Amswohl & LGA Construction JV CC v Municipal Council of the Municipality of Namibia (A 149/2012) [2012] NAHC 209 (27 July 2012);

Group

Full judgment
CASE NO: (T) A217/2004

CASE NO.: A 149/2012



IN THE HIGH COURT OF NAMIBIA



In the matter between:



AMSWOHL & LGA CONSTRCUTION JV CC …...................................APPLICANT



and



THE MUNICIPAL COUNCIL OF THE MUNICIPALITY

OF NAMIBIA …...........................................................................RESPONDENT





CORAM: KAUTA, AJ





HEARD ON: 19TH JULY 2012

RELEASED ON: 27TH JULY 2012





JUDGEMENT



KAUTA, AJ: [1] The Applicant approached this Court on an urgent basis for an interdict and certain ancillary relief. After hearing oral argument on 19 July 2012 I reserved judgment. The Applicant sought an order in the following terms:





  1. Condoning Applicant’s non-compliance with the forms and service provided for in the Rules and authorizing the Applicants to bring this application on an urgent basis as contemplated in Rule 6(12) of the Rules of Court.



  1. Interdicting and restraining the Respondent directly or indirectly, and though its servants or agents or otherwise, from:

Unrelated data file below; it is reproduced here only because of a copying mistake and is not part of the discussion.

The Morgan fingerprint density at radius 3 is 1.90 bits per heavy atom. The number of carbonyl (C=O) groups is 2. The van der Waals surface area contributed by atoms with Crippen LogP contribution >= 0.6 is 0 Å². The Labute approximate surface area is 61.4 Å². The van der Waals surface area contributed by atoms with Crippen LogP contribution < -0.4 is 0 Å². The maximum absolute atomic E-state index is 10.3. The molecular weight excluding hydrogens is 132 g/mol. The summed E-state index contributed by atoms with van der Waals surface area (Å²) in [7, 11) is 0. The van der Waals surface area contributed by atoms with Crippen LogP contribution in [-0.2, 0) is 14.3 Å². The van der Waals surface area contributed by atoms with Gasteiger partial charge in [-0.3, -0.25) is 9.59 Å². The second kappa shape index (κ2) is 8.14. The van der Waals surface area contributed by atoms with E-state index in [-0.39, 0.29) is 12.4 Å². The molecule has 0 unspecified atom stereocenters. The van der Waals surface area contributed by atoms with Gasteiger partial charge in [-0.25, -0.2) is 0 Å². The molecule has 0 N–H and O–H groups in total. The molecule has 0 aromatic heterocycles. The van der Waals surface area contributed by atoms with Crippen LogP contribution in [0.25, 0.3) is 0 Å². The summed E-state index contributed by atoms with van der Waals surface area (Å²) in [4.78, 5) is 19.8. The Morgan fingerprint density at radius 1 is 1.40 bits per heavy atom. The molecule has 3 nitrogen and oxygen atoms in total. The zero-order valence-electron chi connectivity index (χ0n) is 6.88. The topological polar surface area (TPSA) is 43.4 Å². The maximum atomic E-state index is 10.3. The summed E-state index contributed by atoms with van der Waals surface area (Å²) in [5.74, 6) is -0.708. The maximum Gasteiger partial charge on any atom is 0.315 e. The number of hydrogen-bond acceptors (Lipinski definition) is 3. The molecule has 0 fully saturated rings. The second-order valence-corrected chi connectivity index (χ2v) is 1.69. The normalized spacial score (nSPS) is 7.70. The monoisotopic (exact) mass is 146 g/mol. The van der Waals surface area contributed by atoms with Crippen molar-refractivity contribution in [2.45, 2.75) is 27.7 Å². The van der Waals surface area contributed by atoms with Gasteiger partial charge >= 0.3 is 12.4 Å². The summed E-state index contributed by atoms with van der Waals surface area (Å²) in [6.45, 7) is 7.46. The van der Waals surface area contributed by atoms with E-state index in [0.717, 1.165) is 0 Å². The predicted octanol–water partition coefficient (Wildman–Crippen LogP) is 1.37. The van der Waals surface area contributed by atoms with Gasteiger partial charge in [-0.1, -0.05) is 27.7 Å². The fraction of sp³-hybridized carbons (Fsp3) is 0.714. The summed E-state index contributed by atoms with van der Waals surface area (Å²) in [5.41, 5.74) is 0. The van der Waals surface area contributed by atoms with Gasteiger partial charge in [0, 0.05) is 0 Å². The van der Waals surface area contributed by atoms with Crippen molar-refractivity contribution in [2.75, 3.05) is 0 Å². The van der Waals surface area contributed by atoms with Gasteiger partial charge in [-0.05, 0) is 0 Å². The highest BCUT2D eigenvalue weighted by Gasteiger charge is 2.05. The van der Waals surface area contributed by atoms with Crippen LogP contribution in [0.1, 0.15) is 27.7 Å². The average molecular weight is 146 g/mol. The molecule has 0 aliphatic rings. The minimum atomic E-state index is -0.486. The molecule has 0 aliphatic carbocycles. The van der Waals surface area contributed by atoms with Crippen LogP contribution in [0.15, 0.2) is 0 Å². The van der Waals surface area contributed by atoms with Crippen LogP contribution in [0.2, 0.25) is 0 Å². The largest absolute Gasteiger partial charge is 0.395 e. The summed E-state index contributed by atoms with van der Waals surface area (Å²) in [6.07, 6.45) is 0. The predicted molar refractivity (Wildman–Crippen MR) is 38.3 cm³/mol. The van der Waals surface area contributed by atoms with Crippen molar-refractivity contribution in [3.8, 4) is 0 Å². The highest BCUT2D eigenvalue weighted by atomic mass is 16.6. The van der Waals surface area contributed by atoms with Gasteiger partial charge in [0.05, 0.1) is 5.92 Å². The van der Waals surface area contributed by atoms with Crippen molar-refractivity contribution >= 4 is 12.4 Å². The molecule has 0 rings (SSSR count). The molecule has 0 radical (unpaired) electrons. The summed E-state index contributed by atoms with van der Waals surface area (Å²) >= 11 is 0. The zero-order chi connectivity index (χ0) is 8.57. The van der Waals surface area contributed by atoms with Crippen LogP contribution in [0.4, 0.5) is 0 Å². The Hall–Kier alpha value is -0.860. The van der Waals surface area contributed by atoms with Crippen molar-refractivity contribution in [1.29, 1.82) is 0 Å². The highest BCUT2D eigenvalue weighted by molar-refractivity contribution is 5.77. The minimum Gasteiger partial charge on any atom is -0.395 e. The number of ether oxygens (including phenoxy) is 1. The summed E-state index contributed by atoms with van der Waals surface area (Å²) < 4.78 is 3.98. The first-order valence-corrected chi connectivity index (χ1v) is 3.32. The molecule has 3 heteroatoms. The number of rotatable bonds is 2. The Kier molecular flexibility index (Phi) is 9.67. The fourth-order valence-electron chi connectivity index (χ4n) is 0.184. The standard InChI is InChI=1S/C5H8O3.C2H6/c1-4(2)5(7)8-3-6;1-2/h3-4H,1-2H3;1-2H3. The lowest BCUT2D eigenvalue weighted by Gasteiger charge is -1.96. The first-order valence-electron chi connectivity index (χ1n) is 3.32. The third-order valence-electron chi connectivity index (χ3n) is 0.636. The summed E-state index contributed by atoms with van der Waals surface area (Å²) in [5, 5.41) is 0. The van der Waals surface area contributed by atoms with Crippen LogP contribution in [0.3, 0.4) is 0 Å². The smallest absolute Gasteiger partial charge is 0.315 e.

1. interfering with Applicant’s right to work and performing the contracts works, being the subject matter of an agreement concluded between Applicant and Respondent on or about 29 May 2012 relating to the construction of civil services in Gobabis in consequence to the successful award of Tender GN 01/2012 by Respondent to Applicant; and

    2. implementing or otherwise giving effect to the purported suspension of the above agreement by the Respondent with effect from 7 June 2012.



  1. That paragraphs 2.1 and 2.2 above will operate forthwith as interdicts pendent lite.



  1. That Respondent pays the costs of this application.



BACKGROUND



[2] The Government of the Republic of Namibia through its Targeted Intervention Programme for Employment and Economics Growth (TIPEEG) provided funds to the Respondent for the development of certain infrastructure in Gobabis. The intention it appears was to uplift the communities in Gobabis with the provision of water, sewage and road infrastructure. To this end the Permanent Secretary of the Ministry of Regional and Local Government, Housing and Rural Development appointed Element Consulting Engineers on the 6th of September 2011, on behalf of the Respondent.



[3] The Respondent advertised a tender for the construction of civil services in Gobabis, namely Tender No: GN 01/2012. The closing date of this tender was Friday, 24 February 2012 at 11h00.



[4] The Applicant participated in the tender as did two other entities that are not party to this application.